Open a CD, get a free iPad2 & more

Free iPad 2 Image from Mashable.com

If you didn't get the gift you wanted this holiday season, iGoBanking.com may have just the ticket. Just open a CD for some free gifts. Giftsforbanking.com, powered by iGoBanking.com, gives you a selection of gifts based on the amounts and length of the CD you open. I discovered it on the best single web site to find great CD rates - DepositAccounts.com.

For example, if you open a five-year CD between $25,000 and $49,999.99, paying 1.25 percent APY, you can get:

-- Apple 64GB iPad 2

-- Brooklyn 2-in-1 iPad Backpack

-- iHome Alarm Clock Radio for iPad

-- Canon PowerShot Camera with photo printer

The bank does note that you have to pay taxes on the value, as they are required to send out a 1099-INT. And if you cancel the CD, you can be charged the amount of the gifts and more in the penalty. The bank has more specifics on the CD terms and conditions.

Will I be opening this CD?

With interest rates so dismally low, this is an innovative CD. If I were to open this CD, I'd stick to the minimum amount in each category - $25,000 in this case. Anything more doesn't qualify me for nicer gifts until I hit the $50,000 gift threshold.

I looked up the retail value of these gifts, and estimate that they total about $1,070. And in five years, my $25,000 CD will have grown by $1,602. Still, I won't be opening this CD. I called IGoBanking.com to make sure my valuations were reasonable and penalties were correct, but have yet to receive a return call.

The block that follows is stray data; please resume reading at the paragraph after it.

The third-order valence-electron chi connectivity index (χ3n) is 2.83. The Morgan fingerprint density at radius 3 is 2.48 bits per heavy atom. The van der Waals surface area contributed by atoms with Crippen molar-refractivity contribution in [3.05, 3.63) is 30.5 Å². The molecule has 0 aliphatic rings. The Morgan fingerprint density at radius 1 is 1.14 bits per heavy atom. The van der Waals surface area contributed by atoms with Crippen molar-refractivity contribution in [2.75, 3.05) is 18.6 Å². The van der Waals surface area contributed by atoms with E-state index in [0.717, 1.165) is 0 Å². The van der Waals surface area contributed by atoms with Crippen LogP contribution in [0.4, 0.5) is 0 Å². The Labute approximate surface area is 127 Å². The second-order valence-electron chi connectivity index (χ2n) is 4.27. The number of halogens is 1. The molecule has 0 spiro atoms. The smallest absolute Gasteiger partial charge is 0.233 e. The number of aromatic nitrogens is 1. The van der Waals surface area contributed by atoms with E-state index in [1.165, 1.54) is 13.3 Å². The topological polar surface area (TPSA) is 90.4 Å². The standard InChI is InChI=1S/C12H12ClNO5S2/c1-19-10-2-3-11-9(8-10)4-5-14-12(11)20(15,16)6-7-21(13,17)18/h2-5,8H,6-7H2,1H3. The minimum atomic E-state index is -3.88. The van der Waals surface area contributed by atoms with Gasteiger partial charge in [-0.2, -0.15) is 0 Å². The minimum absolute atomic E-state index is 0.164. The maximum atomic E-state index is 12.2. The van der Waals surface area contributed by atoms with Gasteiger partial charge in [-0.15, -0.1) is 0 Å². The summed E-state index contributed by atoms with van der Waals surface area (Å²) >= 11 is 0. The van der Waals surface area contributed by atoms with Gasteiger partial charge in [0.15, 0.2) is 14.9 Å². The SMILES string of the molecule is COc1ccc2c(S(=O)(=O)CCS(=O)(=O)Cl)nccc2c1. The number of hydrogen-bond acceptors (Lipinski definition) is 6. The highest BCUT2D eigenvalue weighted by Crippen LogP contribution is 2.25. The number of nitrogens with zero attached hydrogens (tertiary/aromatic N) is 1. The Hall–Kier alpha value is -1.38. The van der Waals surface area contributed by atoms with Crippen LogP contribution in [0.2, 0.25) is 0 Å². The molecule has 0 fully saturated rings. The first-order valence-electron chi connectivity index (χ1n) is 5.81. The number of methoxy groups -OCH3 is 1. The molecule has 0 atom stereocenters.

I could take the same $25,000 and open up a five-year CD at Pentagon Federal Credit Union, yielding 2.25% APY. Anyone can join. The tradeoff for giving up the gift is that it pays an extra 1.00 percent APY. After five years, when those gifts are obsolete and gathering dust, you will have earned an additional $1,340.

Pick your own gift CD

While innovative, I'll pass on the free gift CD. I'd rather pick out my own gift worth $1,340, buying exactly what I want and when they are on sale, than $1,070 of preselected gifts. That means I'd have to defer the gratification and psychological value of getting something today. An easy solution would be to put $23,801 in today, and end up with the same amount I'd have after five years had I bought the $25,000 GiftsforBanking.com CD. I could then go out and buy gifts with the $1,199 I wouldn't have to put in the CD today.

Sure interest rates are low, but getting your cash working hard is still worthwhile versus the zero you may be earning in your money market account. Reframe your decision by calculating how much more you can earn each year versus the 30 minutes it may take to open an account. If you can earn an extra $500 for a half hour of your time, would you do it? I would.

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    Allan S. Roth is the founder of Wealth Logic, an hourly based financial planning and investment advisory firm that advises clients with portfolios ranging from $10,000 to over $50 million. The author of How a Second Grader Beats Wall Street, Roth teaches investments and behavioral finance at the University of Denver and is a frequent speaker. He is required by law to note that his columns are not meant as specific investment advice, since any advice of that sort would need to take into account such things as each reader's willingness and need to take risk. His columns will specifically avoid the foolishness of predicting the next hot stock or what the stock market will do next month.

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